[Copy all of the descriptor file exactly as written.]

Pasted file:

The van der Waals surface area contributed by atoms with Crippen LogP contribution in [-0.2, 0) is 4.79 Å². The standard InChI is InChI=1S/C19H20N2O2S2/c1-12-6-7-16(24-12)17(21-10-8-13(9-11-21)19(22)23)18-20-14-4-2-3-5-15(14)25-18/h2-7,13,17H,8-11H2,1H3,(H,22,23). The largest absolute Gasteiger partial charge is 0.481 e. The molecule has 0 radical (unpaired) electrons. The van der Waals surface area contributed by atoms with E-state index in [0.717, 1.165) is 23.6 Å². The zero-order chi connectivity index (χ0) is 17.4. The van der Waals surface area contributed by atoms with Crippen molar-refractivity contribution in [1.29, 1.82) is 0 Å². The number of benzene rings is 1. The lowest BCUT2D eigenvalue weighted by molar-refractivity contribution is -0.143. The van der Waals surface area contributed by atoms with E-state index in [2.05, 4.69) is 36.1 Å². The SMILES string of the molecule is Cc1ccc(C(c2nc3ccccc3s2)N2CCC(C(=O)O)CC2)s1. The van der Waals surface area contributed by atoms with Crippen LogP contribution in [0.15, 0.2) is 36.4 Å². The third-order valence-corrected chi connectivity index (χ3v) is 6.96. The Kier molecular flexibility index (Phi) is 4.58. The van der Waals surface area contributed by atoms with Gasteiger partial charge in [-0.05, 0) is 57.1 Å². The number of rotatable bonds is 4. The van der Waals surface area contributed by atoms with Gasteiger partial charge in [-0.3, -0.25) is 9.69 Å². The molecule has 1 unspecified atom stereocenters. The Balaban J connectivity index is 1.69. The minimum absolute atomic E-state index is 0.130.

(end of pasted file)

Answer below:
The van der Waals surface area contributed by atoms with Crippen LogP contribution in [-0.2, 0) is 4.79 Å². The standard InChI is InChI=1S/C19H20N2O2S2/c1-12-6-7-16(24-12)17(21-10-8-13(9-11-21)19(22)23)18-20-14-4-2-3-5-15(14)25-18/h2-7,13,17H,8-11H2,1H3,(H,22,23). The largest absolute Gasteiger partial charge is 0.481 e. The molecule has 0 radical (unpaired) electrons. The van der Waals surface area contributed by atoms with E-state index in [0.717, 1.165) is 23.6 Å². The zero-order chi connectivity index (χ0) is 17.4. The van der Waals surface area contributed by atoms with Crippen molar-refractivity contribution in [1.29, 1.82) is 0 Å². The number of benzene rings is 1. The lowest BCUT2D eigenvalue weighted by molar-refractivity contribution is -0.143. The van der Waals surface area contributed by atoms with E-state index in [2.05, 4.69) is 36.1 Å². The SMILES string of the molecule is Cc1ccc(C(c2nc3ccccc3s2)N2CCC(C(=O)O)CC2)s1. The van der Waals surface area contributed by atoms with Crippen LogP contribution in [0.15, 0.2) is 36.4 Å². The third-order valence-corrected chi connectivity index (χ3v) is 6.96. The Kier molecular flexibility index (Phi) is 4.58. The van der Waals surface area contributed by atoms with Gasteiger partial charge in [-0.05, 0) is 57.1 Å². The number of rotatable bonds is 4. The van der Waals surface area contributed by atoms with Gasteiger partial charge in [-0.3, -0.25) is 9.69 Å². The molecule has 1 unspecified atom stereocenters. The Balaban J connectivity index is 1.69. The minimum absolute atomic E-state index is 0.130.